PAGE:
US Mobile, an MVNO in the US that rides on top of the networks of T-Mobile and Verizon, announced the commercial availability of eSIM technology for its service. And the company isn't pulling any punches when it comes to what eSIM means to US Mobile and the broader mobile ecosystem.
"eSIMs will make connecting simpler, and also offer features that we have never seen before – like being able to switch plans instantly, getting live-at-arrival connectivity when traveling abroad, or intelligently shifting between networks," the company wrote on its website. "This will spark new ecosystems and services that will transform the way we live and work."
US Mobile said it's now supporting eSIM technology across a handful of iPhone models as well as the Google Pixel 4a. The company did not specify exactly which wireless network it will use for eSIM activations: "US Mobile's eSIMs are currently available only on our Super LTE network," the company said on its website in regards to the wireless network it's using for the service. "You can get access to Ludicrous 4G LTE coverage on the fastest network in the US with compatible 5G devices."
On LinkedIn, US Mobile CEO Ahmed Khattak described the launch as a "giant leap for instant wireless connectivity." And the company itself suggested eSIM technology may eventually support a variety of new features and functions: "Imagine adding a plan to a device hundreds of miles away. Or even bringing a whole fleet of IoT devices online in a few clicks. Imagine switching between networks in a flash to suit your needs. Or having multiple networks on the same device," the company wrote on LinkedIn.
According to a lengthy FierceWireless article on the company in July, US Mobile's eSIM launch this week stems from the $11.5 million in Series A funding it scored from Volition Capital. The company suggested eSIM technology could help it grow its customer base to around 500,000 subscribers within the next two years. The company counted 50,000 subscribers in 2018.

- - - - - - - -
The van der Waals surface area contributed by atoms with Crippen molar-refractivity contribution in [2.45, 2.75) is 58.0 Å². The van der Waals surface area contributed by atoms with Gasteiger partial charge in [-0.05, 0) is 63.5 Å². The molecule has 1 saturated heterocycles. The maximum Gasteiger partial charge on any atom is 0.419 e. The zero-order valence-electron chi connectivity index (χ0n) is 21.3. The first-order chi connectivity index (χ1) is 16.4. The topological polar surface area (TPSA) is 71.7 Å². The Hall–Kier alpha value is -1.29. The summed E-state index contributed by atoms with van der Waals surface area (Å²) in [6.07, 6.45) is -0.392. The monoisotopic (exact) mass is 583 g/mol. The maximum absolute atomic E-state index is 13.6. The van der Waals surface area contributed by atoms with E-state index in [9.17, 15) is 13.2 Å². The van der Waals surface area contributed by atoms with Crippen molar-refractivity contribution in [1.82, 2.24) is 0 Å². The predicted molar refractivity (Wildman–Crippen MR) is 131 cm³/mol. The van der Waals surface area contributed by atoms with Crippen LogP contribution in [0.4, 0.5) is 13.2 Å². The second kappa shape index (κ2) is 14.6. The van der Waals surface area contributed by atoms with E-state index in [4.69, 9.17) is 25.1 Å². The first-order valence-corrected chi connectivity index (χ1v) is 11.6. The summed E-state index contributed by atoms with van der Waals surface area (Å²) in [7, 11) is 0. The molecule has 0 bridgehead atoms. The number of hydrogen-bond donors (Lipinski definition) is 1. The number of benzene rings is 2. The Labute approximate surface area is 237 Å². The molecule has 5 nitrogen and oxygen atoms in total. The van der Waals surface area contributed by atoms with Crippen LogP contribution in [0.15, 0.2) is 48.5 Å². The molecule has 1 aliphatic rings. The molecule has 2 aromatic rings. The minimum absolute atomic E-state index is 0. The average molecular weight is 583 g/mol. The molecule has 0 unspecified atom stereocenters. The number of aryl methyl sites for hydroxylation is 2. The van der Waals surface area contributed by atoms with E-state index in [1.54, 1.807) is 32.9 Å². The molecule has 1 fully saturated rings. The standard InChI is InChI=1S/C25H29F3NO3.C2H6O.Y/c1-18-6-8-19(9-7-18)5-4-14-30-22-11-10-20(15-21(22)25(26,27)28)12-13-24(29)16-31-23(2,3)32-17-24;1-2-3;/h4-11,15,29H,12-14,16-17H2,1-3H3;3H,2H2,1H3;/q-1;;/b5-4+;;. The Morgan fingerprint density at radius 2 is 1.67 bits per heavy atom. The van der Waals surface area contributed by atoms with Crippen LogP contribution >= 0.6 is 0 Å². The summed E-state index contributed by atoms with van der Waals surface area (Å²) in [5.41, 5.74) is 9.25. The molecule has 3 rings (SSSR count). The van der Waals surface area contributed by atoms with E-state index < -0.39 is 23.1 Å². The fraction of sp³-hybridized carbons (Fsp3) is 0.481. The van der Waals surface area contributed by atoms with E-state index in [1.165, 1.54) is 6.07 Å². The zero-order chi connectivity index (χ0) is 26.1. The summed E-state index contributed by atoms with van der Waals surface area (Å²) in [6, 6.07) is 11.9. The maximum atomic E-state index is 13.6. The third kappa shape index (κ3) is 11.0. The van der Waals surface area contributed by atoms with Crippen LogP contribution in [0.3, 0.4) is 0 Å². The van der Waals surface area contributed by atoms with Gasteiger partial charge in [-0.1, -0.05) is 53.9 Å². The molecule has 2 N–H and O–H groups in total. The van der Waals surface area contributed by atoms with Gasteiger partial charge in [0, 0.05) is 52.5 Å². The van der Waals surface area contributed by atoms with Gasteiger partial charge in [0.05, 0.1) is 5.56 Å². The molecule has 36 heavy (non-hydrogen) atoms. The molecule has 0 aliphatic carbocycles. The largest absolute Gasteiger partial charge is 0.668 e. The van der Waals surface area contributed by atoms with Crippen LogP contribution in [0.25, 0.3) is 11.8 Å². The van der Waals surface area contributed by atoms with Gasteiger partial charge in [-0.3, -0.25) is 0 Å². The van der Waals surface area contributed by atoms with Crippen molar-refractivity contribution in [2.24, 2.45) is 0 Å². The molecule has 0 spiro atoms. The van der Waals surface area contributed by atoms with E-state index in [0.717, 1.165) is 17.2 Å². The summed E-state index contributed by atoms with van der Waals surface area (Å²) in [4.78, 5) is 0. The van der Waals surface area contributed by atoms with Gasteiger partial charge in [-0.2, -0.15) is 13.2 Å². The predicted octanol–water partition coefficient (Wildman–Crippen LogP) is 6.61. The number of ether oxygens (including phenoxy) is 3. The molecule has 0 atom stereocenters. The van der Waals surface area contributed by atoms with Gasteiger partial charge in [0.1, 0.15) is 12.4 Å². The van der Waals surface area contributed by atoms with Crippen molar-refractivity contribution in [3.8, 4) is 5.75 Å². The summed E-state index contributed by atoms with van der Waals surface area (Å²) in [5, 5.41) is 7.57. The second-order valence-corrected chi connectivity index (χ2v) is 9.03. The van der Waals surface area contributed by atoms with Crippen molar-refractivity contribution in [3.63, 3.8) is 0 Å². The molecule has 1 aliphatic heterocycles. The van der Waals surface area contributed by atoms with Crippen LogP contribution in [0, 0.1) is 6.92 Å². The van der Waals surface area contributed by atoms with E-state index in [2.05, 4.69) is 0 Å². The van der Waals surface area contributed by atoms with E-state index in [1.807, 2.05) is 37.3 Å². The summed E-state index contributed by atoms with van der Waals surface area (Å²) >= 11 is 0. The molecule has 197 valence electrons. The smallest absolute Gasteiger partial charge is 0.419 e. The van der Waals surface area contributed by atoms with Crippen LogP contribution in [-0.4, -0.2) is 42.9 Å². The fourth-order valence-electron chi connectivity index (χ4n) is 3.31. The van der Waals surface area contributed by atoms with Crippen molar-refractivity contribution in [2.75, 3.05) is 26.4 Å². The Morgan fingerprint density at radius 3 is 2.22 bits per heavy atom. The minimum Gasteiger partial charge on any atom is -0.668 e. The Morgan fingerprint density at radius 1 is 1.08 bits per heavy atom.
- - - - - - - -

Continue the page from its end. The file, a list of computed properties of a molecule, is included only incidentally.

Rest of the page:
The eSIM chronicles
US Mobile's launch of eSIM represents an important marker for a technology that traces its origins back to 2011, when the global GSMA trade association first started working on it. However, according to the US Department of Justice (DoJ), AT&T and Verizon in 2016 moved within the GSMA to block the implementation of eSIM in the US market "to benefit the incumbent operator members by reducing their competitive pressures."
Following an investigation into the issue by the DoJ, the GSMA agreed to tweak its procedures in a way that could potentially allow eSIM to launch in the US market without the support of AT&T and Verizon.
In its LinkedIn post, US Mobile appeared to tacitly acknowledge the palace intrigue surrounding eSIM. "We know that it will take time for the broader connectivity ecosystem to bring all of this to fruition, but we're seeing that same ecosystem make the right moves to make this all happen. Your favorite tech companies have been fighting behind the scenes to accelerate the adoption of this next-generation, elegant customer experience."
US Mobile's launch of eSIM, albeit under the "beta" banner, comes just a few months after T-Mobile launched a "test drive" iOS application using eSIM. "The T-Mobile Network Test Drive app is an iOS only based app that gives potential customers using a compatible unlocked iPhone the option to test our amazing network out before joining," the company wrote of the service.
However, A T-Mobile representative earlier this year described the offering as a "pilot program" and provided no further details. The app is still available in the Apple App Store, and was updated two months ago "with bug fixes and performance improvements."
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